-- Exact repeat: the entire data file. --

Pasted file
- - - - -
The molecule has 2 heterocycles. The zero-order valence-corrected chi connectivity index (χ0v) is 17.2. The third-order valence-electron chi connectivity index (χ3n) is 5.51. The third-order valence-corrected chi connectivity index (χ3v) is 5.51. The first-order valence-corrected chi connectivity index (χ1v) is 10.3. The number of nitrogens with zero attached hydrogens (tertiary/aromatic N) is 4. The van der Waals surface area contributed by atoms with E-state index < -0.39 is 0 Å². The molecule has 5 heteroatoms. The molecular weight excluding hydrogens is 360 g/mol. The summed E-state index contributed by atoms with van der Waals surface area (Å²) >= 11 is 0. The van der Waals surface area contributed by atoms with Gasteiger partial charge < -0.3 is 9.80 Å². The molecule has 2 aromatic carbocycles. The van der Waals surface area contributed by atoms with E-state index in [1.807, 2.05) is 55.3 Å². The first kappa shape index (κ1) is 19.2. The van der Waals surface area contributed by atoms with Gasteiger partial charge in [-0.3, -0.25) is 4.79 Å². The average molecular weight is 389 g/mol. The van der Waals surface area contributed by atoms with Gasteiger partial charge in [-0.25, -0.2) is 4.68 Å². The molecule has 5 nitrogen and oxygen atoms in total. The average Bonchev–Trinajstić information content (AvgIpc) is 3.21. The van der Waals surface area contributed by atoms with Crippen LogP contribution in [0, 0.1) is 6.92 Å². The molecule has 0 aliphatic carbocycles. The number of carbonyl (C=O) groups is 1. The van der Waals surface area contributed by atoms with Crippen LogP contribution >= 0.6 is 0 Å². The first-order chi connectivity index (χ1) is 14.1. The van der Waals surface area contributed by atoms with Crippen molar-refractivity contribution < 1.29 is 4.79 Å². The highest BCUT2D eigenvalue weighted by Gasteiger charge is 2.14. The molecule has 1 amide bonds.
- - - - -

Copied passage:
The molecule has 2 heterocycles. The zero-order valence-corrected chi connectivity index (χ0v) is 17.2. The third-order valence-electron chi connectivity index (χ3n) is 5.51. The third-order valence-corrected chi connectivity index (χ3v) is 5.51. The first-order valence-corrected chi connectivity index (χ1v) is 10.3. The number of nitrogens with zero attached hydrogens (tertiary/aromatic N) is 4. The van der Waals surface area contributed by atoms with E-state index < -0.39 is 0 Å². The molecule has 5 heteroatoms. The molecular weight excluding hydrogens is 360 g/mol. The summed E-state index contributed by atoms with van der Waals surface area (Å²) >= 11 is 0. The van der Waals surface area contributed by atoms with Gasteiger partial charge < -0.3 is 9.80 Å². The molecule has 2 aromatic carbocycles. The van der Waals surface area contributed by atoms with E-state index in [1.807, 2.05) is 55.3 Å². The first kappa shape index (κ1) is 19.2. The van der Waals surface area contributed by atoms with Gasteiger partial charge in [-0.3, -0.25) is 4.79 Å². The average molecular weight is 389 g/mol. The van der Waals surface area contributed by atoms with Gasteiger partial charge in [-0.25, -0.2) is 4.68 Å². The molecule has 5 nitrogen and oxygen atoms in total. The average Bonchev–Trinajstić information content (AvgIpc) is 3.21. The van der Waals surface area contributed by atoms with Crippen LogP contribution in [0, 0.1) is 6.92 Å². The molecule has 0 aliphatic carbocycles. The number of carbonyl (C=O) groups is 1. The van der Waals surface area contributed by atoms with Crippen LogP contribution >= 0.6 is 0 Å². The first-order chi connectivity index (χ1) is 14.1. The van der Waals surface area contributed by atoms with Crippen molar-refractivity contribution < 1.29 is 4.79 Å². The highest BCUT2D eigenvalue weighted by Gasteiger charge is 2.14. The molecule has 1 amide bonds.